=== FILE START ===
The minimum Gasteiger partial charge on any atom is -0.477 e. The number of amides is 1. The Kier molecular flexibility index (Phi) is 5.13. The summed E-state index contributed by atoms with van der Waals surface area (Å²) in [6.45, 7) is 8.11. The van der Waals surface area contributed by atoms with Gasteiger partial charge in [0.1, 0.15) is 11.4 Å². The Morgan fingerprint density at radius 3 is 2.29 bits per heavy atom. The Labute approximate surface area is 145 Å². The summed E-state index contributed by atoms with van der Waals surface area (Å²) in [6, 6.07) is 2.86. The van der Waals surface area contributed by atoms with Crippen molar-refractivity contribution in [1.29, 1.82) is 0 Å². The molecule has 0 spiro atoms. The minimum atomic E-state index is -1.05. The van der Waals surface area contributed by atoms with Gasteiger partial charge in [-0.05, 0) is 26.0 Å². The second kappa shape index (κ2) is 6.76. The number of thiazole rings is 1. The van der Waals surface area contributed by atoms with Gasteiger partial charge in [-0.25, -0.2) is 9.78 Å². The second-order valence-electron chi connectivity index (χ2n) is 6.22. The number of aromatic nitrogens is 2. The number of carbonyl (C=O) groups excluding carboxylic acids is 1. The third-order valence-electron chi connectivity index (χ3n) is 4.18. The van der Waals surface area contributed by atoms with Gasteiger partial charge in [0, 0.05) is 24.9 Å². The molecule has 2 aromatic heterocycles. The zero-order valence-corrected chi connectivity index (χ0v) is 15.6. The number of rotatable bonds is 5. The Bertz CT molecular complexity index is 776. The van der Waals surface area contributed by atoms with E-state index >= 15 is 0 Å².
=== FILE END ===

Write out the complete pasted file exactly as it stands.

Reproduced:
The minimum Gasteiger partial charge on any atom is -0.477 e. The number of amides is 1. The Kier molecular flexibility index (Phi) is 5.13. The summed E-state index contributed by atoms with van der Waals surface area (Å²) in [6.45, 7) is 8.11. The van der Waals surface area contributed by atoms with Gasteiger partial charge in [0.1, 0.15) is 11.4 Å². The Morgan fingerprint density at radius 3 is 2.29 bits per heavy atom. The Labute approximate surface area is 145 Å². The summed E-state index contributed by atoms with van der Waals surface area (Å²) in [6, 6.07) is 2.86. The van der Waals surface area contributed by atoms with Crippen molar-refractivity contribution in [1.29, 1.82) is 0 Å². The molecule has 0 spiro atoms. The minimum atomic E-state index is -1.05. The van der Waals surface area contributed by atoms with Gasteiger partial charge in [-0.05, 0) is 26.0 Å². The second kappa shape index (κ2) is 6.76. The number of thiazole rings is 1. The van der Waals surface area contributed by atoms with Gasteiger partial charge in [-0.25, -0.2) is 9.78 Å². The second-order valence-electron chi connectivity index (χ2n) is 6.22. The number of aromatic nitrogens is 2. The number of carbonyl (C=O) groups excluding carboxylic acids is 1. The third-order valence-electron chi connectivity index (χ3n) is 4.18. The van der Waals surface area contributed by atoms with Gasteiger partial charge in [0, 0.05) is 24.9 Å². The molecule has 2 aromatic heterocycles. The zero-order valence-corrected chi connectivity index (χ0v) is 15.6. The number of rotatable bonds is 5. The Bertz CT molecular complexity index is 776. The van der Waals surface area contributed by atoms with E-state index >= 15 is 0 Å².